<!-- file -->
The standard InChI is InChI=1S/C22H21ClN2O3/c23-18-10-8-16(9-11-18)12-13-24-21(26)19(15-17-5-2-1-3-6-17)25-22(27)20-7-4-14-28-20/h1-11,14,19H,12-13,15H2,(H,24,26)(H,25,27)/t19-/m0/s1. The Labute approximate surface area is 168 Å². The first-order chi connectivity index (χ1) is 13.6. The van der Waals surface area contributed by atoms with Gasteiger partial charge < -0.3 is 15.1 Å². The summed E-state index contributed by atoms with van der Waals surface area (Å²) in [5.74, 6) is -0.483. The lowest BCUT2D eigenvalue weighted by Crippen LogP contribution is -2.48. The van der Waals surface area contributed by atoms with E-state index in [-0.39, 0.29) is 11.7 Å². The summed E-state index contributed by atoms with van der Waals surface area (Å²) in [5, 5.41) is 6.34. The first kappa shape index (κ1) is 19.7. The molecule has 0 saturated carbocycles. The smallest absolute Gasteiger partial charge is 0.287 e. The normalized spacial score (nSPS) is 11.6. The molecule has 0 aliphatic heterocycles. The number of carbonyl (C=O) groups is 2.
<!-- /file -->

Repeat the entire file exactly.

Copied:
The standard InChI is InChI=1S/C22H21ClN2O3/c23-18-10-8-16(9-11-18)12-13-24-21(26)19(15-17-5-2-1-3-6-17)25-22(27)20-7-4-14-28-20/h1-11,14,19H,12-13,15H2,(H,24,26)(H,25,27)/t19-/m0/s1. The Labute approximate surface area is 168 Å². The first-order chi connectivity index (χ1) is 13.6. The van der Waals surface area contributed by atoms with Gasteiger partial charge < -0.3 is 15.1 Å². The summed E-state index contributed by atoms with van der Waals surface area (Å²) in [5.74, 6) is -0.483. The lowest BCUT2D eigenvalue weighted by Crippen LogP contribution is -2.48. The van der Waals surface area contributed by atoms with E-state index in [-0.39, 0.29) is 11.7 Å². The summed E-state index contributed by atoms with van der Waals surface area (Å²) in [5, 5.41) is 6.34. The first kappa shape index (κ1) is 19.7. The molecule has 0 saturated carbocycles. The smallest absolute Gasteiger partial charge is 0.287 e. The normalized spacial score (nSPS) is 11.6. The molecule has 0 aliphatic heterocycles. The number of carbonyl (C=O) groups is 2.